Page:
The Beast within


Disney were super-secretive about how the Beast was made in Beauty and the Beast. But now, with a making of video of Digital Domain’s work released, they’ve let information out. I talked to some of the DD team and wrote a quick how-to on Thrillist.

Before you see Tom Cruise’s ‘The Mummy’, re-visit the digital make-up, mocap and other VFX innovations from the 1999 film

Illustration by Aidan Roberts.

You’ve got a character that needs to be desiccated and completely non-human in its position but has to be believably human in the way that it moves. Well, that’s motion capture in a nutshell.John Berton Jr., ILM visual effects supervisor, The Mummy

In 1999, director Stephen Sommers’ The Mummy burst onto cinema screens with visual effects from Industrial Light & Magic. The film’s fun-natured approach to what had previously been a horror genre of ‘mummy’ films was welcomed generously by audiences. As were ILM’s VFX, which took advantage of new approaches to motion capture, particle sims and CG.

The visual effects supervisor was John Berton Jr., who would go on to supervise the film’s sequel, The Mummy Returns, and Men in Black II at ILM, before becoming a freelance supe on films including Charlotte’s Web and Bedtime Stories. He is now a visual effects supervisor at Lytro, exploring the world of light fields.

With a new Mummy film about to hit, vfxblog went back in time with Berton to see how ILM conquered then-new challenges and how visual effects were very much part of the storytelling process in Sommers’ adventure. And in a special bonus addition to this interview, ILM’s visual effects art director on The Mummy, Alex Laurant (now principal art director, Microsoft / Windows Experiences), has generously provided a wealth of concept art, storyboards and other imagery from his work on the show.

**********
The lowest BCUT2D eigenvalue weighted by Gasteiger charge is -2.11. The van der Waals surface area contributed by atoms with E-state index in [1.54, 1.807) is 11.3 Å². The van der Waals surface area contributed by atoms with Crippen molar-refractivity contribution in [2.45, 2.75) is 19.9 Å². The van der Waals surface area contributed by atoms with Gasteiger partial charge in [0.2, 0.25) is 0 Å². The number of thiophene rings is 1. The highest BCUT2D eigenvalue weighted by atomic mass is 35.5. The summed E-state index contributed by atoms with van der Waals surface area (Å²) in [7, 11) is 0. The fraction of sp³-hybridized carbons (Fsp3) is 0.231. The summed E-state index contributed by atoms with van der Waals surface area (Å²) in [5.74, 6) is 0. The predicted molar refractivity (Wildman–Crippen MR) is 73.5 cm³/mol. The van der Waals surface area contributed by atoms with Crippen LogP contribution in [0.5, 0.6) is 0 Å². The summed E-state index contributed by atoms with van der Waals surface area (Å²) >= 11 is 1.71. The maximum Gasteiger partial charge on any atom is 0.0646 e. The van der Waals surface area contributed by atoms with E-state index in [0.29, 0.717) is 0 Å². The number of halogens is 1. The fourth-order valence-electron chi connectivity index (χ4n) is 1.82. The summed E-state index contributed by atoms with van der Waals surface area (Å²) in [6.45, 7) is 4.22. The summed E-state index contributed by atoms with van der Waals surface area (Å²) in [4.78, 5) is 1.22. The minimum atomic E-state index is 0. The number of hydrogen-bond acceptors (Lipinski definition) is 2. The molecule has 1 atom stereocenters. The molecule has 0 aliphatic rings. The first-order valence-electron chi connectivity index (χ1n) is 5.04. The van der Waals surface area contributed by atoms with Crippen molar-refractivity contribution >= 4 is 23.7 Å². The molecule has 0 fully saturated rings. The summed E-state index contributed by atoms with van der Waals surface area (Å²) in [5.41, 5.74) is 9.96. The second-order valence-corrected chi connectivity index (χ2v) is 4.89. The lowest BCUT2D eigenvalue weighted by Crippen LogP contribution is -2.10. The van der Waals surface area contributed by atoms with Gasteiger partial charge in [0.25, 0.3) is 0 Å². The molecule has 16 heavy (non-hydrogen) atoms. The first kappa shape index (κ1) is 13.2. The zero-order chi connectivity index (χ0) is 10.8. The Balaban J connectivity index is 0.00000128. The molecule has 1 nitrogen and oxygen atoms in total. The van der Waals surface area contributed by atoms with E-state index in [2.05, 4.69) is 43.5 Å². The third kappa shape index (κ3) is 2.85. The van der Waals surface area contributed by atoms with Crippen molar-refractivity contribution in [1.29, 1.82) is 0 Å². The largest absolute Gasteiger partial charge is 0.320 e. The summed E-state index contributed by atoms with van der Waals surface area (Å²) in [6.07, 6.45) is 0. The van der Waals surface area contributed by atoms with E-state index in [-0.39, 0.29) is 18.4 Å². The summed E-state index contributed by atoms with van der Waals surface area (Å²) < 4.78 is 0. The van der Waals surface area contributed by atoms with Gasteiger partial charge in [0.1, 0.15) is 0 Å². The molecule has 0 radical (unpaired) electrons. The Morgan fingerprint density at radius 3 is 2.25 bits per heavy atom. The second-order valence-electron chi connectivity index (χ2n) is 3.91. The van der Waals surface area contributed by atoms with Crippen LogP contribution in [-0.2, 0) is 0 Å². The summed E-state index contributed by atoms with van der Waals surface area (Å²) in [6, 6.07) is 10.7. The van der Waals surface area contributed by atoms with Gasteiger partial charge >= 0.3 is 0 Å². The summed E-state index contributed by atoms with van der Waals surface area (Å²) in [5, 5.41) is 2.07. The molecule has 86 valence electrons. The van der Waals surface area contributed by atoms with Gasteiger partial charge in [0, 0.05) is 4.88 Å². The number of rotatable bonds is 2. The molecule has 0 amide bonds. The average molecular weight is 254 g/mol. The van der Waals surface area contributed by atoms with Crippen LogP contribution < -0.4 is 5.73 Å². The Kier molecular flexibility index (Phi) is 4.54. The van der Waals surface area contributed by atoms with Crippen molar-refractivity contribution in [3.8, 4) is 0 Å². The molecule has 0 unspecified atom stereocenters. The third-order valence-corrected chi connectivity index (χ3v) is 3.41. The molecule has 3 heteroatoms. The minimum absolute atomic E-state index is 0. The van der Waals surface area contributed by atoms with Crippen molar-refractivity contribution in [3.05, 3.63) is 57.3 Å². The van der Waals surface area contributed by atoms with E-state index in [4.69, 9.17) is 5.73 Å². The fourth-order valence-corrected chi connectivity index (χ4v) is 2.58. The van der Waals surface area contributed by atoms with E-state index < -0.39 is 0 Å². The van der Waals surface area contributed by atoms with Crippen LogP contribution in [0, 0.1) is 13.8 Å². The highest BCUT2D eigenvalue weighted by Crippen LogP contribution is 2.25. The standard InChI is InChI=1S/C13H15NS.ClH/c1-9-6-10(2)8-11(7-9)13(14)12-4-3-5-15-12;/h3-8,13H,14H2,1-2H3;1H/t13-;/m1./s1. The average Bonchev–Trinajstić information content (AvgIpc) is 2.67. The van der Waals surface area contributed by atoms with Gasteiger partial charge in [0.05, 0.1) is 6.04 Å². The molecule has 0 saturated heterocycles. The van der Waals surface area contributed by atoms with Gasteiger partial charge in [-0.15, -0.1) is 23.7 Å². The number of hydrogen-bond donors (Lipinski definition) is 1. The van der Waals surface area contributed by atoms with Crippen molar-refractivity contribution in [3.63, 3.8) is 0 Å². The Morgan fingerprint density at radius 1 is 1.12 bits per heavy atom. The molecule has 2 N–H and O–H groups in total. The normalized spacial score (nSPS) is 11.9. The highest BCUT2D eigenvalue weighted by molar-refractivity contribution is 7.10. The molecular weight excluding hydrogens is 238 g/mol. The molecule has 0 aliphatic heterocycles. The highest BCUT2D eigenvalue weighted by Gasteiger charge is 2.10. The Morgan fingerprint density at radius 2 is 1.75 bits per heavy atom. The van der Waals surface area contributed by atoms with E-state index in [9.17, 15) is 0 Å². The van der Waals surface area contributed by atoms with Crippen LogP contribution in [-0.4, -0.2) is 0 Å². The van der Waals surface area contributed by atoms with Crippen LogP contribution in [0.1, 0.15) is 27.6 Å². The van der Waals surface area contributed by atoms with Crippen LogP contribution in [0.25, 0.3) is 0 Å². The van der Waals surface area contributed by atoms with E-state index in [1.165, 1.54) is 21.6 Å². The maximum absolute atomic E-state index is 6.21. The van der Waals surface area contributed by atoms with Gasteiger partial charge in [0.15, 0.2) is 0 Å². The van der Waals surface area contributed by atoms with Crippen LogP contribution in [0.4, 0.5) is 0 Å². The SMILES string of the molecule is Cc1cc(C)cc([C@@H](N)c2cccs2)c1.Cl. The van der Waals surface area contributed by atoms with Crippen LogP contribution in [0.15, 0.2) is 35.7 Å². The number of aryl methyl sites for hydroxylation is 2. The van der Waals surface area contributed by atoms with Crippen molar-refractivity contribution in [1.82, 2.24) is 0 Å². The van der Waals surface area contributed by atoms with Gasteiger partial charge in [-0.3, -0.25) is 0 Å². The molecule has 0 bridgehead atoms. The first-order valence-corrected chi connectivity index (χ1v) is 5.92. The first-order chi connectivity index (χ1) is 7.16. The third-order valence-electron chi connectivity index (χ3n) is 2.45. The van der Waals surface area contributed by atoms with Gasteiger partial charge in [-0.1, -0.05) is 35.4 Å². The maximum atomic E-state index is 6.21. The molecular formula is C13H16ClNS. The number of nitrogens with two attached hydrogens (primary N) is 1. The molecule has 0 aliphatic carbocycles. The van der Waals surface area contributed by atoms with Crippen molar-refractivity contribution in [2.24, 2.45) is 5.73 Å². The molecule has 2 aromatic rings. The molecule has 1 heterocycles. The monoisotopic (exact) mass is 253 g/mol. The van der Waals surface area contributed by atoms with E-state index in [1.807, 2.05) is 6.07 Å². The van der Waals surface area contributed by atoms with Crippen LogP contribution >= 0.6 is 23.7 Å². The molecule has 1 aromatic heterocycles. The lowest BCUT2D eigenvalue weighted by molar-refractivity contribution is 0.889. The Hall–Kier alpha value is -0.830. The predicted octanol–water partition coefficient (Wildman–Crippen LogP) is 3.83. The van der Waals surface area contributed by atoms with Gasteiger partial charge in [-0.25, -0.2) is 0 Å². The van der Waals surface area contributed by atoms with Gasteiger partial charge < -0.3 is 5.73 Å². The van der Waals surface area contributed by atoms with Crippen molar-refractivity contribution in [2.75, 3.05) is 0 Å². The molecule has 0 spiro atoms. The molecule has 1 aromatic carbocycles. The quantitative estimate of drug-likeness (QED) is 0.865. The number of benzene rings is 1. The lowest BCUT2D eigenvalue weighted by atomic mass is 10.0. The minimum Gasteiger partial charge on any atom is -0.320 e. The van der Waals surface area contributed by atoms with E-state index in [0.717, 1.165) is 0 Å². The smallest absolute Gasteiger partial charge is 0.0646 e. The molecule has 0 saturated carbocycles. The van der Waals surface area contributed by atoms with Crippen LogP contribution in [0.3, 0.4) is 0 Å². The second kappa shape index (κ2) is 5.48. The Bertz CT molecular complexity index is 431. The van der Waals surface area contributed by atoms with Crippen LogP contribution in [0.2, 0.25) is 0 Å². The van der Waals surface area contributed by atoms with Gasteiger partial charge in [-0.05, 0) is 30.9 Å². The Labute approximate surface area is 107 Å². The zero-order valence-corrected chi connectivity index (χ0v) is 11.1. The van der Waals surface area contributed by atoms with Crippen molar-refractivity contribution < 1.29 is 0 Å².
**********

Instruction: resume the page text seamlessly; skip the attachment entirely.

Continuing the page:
Continue reading Before you see Tom Cruise’s ‘The Mummy’, re-visit the digital make-up, mocap and other VFX innovations from the 1999 film

A home-grown VFX event


Lately I’ve been super lucky to visit some visual effects and animation events around the world. But one of the first events I ever went to – before I even worked in VFX – was the Australian Effects and Animation Festival.

It’s still going, and it’s run by Digital Media World magazine, although now it has the slightly different name of the Animation Effects Awards Festival (AEAF). The event is over two days on 15 and 16 August at the Chauvel Cinema in Sydney – a very cool place to hold an event like this, I might add.


The speakers already announced are pretty incredible, and the two days conclude with an awards ceremony. So if you’re in Sydney on those days, I’d highly recommend attending.

Just check out some of these speakers:

  • Sheldon Stopsack, Visual Effects Supervisor at MPC on Pirates of the Caribbean: Dead Men Tell No Tales
  • Rob Coleman, Head of Animation at Animal Logic
  • Jeff Capogreco, Visual Effects Supervisor at ILM
  • Lindsay Adams, Visual Effects Supervisor at Iloura
  • Ian Kirby and Luke Bicevskis from The Sequence Group
  • A representative from Weta Digital will also be one of the speakers

There’s more information at the AEAF website: I’ll be there too, so please come say hi.